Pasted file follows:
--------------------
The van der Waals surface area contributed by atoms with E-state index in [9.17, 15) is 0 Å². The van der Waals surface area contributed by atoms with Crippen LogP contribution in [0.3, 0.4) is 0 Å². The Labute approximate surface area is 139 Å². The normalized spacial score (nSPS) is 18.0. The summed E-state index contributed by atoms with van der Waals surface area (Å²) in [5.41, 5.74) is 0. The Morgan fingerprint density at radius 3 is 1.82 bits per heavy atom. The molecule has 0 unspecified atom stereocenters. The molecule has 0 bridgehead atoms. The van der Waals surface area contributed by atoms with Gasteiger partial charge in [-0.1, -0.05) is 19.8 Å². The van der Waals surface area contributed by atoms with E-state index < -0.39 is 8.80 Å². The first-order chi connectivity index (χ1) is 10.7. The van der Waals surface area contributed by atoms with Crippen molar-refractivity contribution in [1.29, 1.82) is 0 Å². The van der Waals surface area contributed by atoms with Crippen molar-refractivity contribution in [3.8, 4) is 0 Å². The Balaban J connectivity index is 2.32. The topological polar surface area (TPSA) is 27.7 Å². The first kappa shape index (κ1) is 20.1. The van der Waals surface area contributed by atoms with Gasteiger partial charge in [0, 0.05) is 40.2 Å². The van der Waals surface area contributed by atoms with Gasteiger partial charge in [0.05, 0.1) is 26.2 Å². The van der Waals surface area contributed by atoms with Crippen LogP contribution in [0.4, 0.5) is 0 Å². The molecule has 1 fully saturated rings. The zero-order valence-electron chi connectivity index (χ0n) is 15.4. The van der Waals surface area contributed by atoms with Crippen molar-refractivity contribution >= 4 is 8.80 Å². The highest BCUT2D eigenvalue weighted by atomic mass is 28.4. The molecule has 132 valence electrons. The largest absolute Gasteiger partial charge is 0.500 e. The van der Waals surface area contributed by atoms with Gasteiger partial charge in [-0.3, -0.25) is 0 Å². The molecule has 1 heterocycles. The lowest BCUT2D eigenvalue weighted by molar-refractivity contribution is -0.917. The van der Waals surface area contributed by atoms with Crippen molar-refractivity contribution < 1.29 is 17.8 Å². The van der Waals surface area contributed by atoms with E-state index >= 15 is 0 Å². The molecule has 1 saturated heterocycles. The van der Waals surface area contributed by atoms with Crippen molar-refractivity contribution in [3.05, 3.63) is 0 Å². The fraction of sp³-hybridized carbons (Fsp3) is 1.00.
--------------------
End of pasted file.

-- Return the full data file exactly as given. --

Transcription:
The van der Waals surface area contributed by atoms with E-state index in [9.17, 15) is 0 Å². The van der Waals surface area contributed by atoms with Crippen LogP contribution in [0.3, 0.4) is 0 Å². The Labute approximate surface area is 139 Å². The normalized spacial score (nSPS) is 18.0. The summed E-state index contributed by atoms with van der Waals surface area (Å²) in [5.41, 5.74) is 0. The Morgan fingerprint density at radius 3 is 1.82 bits per heavy atom. The molecule has 0 unspecified atom stereocenters. The molecule has 0 bridgehead atoms. The van der Waals surface area contributed by atoms with Gasteiger partial charge in [-0.1, -0.05) is 19.8 Å². The van der Waals surface area contributed by atoms with E-state index < -0.39 is 8.80 Å². The first-order chi connectivity index (χ1) is 10.7. The van der Waals surface area contributed by atoms with Crippen molar-refractivity contribution in [1.29, 1.82) is 0 Å². The van der Waals surface area contributed by atoms with Crippen molar-refractivity contribution in [3.8, 4) is 0 Å². The Balaban J connectivity index is 2.32. The topological polar surface area (TPSA) is 27.7 Å². The first kappa shape index (κ1) is 20.1. The van der Waals surface area contributed by atoms with Gasteiger partial charge in [0, 0.05) is 40.2 Å². The van der Waals surface area contributed by atoms with Gasteiger partial charge in [0.05, 0.1) is 26.2 Å². The van der Waals surface area contributed by atoms with Crippen LogP contribution in [0.4, 0.5) is 0 Å². The molecule has 1 fully saturated rings. The zero-order valence-electron chi connectivity index (χ0n) is 15.4. The van der Waals surface area contributed by atoms with Crippen molar-refractivity contribution >= 4 is 8.80 Å². The highest BCUT2D eigenvalue weighted by atomic mass is 28.4. The molecule has 132 valence electrons. The largest absolute Gasteiger partial charge is 0.500 e. The van der Waals surface area contributed by atoms with Gasteiger partial charge in [-0.3, -0.25) is 0 Å². The molecule has 1 heterocycles. The lowest BCUT2D eigenvalue weighted by molar-refractivity contribution is -0.917. The van der Waals surface area contributed by atoms with Crippen molar-refractivity contribution < 1.29 is 17.8 Å². The van der Waals surface area contributed by atoms with E-state index >= 15 is 0 Å². The molecule has 1 saturated heterocycles. The van der Waals surface area contributed by atoms with Crippen molar-refractivity contribution in [3.05, 3.63) is 0 Å². The fraction of sp³-hybridized carbons (Fsp3) is 1.00.